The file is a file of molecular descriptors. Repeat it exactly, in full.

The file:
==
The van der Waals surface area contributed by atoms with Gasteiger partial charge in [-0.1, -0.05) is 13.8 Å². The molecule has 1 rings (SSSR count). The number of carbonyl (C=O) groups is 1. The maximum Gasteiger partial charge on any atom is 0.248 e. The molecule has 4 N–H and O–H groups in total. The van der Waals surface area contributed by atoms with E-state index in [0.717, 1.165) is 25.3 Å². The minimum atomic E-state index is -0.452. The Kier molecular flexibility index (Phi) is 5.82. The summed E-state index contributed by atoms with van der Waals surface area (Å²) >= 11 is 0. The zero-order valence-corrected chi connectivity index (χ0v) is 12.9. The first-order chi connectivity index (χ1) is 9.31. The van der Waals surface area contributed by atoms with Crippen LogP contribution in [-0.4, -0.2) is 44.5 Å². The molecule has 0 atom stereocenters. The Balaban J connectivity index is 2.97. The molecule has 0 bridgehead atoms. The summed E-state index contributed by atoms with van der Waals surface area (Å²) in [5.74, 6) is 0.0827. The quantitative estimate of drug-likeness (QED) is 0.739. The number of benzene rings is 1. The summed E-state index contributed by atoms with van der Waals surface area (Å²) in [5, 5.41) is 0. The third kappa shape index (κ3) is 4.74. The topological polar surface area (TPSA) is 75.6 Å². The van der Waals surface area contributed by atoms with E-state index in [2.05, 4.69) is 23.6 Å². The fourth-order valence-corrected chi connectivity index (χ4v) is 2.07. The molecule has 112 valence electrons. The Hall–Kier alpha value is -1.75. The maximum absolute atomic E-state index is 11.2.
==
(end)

The van der Waals surface area contributed by atoms with Gasteiger partial charge in [-0.1, -0.05) is 13.8 Å². The molecule has 1 rings (SSSR count). The number of carbonyl (C=O) groups is 1. The maximum Gasteiger partial charge on any atom is 0.248 e. The molecule has 4 N–H and O–H groups in total. The van der Waals surface area contributed by atoms with E-state index in [0.717, 1.165) is 25.3 Å². The minimum atomic E-state index is -0.452. The Kier molecular flexibility index (Phi) is 5.82. The summed E-state index contributed by atoms with van der Waals surface area (Å²) >= 11 is 0. The zero-order valence-corrected chi connectivity index (χ0v) is 12.9. The first-order chi connectivity index (χ1) is 9.31. The van der Waals surface area contributed by atoms with Crippen LogP contribution in [-0.4, -0.2) is 44.5 Å². The molecule has 0 atom stereocenters. The Balaban J connectivity index is 2.97. The molecule has 0 bridgehead atoms. The summed E-state index contributed by atoms with van der Waals surface area (Å²) in [5.74, 6) is 0.0827. The quantitative estimate of drug-likeness (QED) is 0.739. The number of benzene rings is 1. The summed E-state index contributed by atoms with van der Waals surface area (Å²) in [5, 5.41) is 0. The third kappa shape index (κ3) is 4.74. The topological polar surface area (TPSA) is 75.6 Å². The van der Waals surface area contributed by atoms with E-state index in [2.05, 4.69) is 23.6 Å². The fourth-order valence-corrected chi connectivity index (χ4v) is 2.07. The molecule has 112 valence electrons. The Hall–Kier alpha value is -1.75. The maximum absolute atomic E-state index is 11.2.